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Diligent Robotics demos the latest version of their healthcare support robot Continue reading
A research team at the University of Washington has trained an artificial intelligence system to spot obesity—all the way from space. The system used a convolutional neural network (CNN) to analyze 150,000 satellite images and look for correlations between the physical makeup of a neighborhood and the prevalence of obesity.
The team’s results, presented in JAMA Network Open, showed that features of a given neighborhood could explain close to two-thirds (64.8 percent) of the variance in obesity. Researchers found that analyzing satellite data could help increase understanding of the link between peoples’ environment and obesity prevalence. The next step would be to make corresponding structural changes in the way neighborhoods are built to encourage physical activity and better health.
Training AI to Spot Obesity
Convolutional neural networks (CNNs) are particularly adept at image analysis, object recognition, and identifying special hierarchies in large datasets.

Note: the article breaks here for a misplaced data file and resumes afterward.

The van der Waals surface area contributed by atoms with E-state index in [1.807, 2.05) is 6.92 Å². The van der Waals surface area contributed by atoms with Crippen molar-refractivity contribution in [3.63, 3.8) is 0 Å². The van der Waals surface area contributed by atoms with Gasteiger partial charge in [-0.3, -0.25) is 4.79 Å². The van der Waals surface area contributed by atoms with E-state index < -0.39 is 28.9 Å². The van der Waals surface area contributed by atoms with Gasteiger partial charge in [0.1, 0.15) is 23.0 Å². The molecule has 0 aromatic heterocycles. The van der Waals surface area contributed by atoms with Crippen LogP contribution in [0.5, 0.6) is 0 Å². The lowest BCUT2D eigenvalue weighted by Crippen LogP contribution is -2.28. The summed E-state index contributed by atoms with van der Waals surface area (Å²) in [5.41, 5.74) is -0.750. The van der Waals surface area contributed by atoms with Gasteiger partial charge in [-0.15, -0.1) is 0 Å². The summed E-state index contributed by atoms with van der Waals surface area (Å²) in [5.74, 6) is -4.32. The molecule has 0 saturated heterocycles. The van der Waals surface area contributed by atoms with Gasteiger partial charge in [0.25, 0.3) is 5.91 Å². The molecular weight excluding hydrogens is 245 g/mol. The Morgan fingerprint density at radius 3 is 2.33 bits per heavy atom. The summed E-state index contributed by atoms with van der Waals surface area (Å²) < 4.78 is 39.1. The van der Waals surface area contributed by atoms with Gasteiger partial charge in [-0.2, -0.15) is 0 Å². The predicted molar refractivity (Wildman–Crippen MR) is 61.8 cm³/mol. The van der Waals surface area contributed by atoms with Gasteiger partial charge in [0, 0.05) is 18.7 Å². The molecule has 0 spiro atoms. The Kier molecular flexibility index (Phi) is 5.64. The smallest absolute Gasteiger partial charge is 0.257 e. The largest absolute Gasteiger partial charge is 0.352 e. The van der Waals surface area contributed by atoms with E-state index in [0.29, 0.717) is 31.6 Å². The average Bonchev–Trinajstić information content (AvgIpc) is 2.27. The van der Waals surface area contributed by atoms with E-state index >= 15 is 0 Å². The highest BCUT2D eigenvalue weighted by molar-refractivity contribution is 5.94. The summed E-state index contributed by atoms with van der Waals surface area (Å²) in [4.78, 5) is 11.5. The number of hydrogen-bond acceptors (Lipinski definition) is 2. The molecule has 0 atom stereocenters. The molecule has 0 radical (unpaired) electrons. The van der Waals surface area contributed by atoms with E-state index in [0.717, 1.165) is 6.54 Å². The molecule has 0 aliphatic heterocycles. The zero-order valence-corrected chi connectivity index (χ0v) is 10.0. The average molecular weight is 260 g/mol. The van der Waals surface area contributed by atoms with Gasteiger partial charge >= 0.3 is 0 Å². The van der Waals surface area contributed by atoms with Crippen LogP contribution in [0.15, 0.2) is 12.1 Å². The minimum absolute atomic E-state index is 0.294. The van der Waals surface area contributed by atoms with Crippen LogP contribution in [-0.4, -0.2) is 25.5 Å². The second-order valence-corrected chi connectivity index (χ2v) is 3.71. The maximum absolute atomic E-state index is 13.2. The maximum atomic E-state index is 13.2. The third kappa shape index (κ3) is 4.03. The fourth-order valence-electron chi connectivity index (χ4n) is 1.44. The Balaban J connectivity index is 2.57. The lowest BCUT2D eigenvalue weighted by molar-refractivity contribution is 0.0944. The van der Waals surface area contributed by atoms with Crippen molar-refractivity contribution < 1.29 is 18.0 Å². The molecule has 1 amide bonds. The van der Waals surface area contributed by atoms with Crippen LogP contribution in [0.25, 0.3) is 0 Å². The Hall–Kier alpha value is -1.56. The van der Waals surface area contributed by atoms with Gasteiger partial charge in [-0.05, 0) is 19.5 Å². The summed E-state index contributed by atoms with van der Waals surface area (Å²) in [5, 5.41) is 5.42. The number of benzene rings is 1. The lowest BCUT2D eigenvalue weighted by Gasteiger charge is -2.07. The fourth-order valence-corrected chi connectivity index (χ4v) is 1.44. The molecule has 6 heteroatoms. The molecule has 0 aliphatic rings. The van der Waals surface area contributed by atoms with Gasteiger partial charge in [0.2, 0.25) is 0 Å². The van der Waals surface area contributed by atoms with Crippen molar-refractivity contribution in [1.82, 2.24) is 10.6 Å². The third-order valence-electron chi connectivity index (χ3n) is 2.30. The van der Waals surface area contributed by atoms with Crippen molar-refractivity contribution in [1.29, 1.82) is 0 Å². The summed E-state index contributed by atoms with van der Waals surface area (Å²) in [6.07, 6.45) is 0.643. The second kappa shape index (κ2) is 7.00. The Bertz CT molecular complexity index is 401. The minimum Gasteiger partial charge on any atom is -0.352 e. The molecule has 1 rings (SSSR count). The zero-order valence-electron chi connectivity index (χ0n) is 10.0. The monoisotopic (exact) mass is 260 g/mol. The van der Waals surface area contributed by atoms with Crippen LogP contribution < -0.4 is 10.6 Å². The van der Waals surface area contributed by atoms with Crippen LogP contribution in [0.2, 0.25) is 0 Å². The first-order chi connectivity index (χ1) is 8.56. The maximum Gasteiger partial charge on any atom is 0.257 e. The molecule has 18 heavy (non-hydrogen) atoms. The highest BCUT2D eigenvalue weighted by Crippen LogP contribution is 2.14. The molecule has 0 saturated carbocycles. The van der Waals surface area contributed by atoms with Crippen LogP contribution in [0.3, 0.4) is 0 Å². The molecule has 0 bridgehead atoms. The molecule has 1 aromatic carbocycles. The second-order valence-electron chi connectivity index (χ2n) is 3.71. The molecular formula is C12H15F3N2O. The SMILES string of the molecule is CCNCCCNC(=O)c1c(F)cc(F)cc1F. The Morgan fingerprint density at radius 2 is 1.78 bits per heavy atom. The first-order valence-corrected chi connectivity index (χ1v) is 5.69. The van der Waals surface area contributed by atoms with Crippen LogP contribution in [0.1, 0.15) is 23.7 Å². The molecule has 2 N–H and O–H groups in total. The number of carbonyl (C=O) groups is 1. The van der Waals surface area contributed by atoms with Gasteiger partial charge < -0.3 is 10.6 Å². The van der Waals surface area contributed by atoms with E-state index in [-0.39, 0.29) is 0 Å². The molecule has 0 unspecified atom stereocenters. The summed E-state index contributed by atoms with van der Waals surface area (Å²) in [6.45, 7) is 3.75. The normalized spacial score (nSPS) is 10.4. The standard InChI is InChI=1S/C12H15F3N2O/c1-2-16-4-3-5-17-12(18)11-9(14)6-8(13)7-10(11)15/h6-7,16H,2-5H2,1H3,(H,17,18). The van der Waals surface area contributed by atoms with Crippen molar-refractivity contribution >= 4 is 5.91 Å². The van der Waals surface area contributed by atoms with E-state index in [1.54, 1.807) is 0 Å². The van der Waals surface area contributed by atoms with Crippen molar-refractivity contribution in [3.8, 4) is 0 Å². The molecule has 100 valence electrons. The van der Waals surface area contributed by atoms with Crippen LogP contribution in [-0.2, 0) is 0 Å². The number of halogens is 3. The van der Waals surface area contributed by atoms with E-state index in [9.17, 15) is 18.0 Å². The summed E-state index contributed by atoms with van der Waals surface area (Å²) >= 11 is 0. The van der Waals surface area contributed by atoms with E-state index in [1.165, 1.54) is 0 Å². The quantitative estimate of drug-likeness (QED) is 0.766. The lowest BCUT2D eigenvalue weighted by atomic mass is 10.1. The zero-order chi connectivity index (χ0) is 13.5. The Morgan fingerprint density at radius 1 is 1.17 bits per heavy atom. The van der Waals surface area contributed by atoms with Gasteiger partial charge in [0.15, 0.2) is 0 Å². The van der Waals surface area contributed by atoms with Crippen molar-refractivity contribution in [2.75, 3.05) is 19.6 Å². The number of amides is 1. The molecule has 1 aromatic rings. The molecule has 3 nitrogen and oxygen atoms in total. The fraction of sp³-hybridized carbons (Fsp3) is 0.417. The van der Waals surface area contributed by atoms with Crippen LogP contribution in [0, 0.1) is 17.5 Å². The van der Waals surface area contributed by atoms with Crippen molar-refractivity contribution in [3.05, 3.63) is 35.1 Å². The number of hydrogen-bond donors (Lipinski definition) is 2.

Prior to analyzing 150,000 high-resolution satellite images of Bellevue, Seattle, Tacoma, Los Angeles, Memphis, and San Antonio, the researchers trained the CNN on 1.2 million images from the ImageNet database. The categorizations were correlated with obesity prevalence estimates for the six urban areas from census tracts gathered by the 500 Cities project.
The system was able to identify the presence of certain features that increased likelihood of obesity in a given area. Some of these features included tightly–packed houses, being close to roadways, and living in neighborhoods with a lack of greenery.
Visualization of features identified by the convolutional neural network (CNN) model. The images on the left column are satellite images taken from Google Static Maps API (application programming interface). Images in the middle and right columns are activation maps taken from the second convolutional layer of VGG-CNN-F network after forward pass of the respective satellite images through the network. From Google Static Maps API, DigitalGlobe, US Geological Survey (accessed July 2017). Credit: JAMA Network Open
Your Surroundings Are Key
In their discussion of the findings, the researchers stressed that there are limitations to the conclusions that can be drawn from the AI’s results. For example, socio-economic factors like income likely play a major role for obesity prevalence in a given geographic area.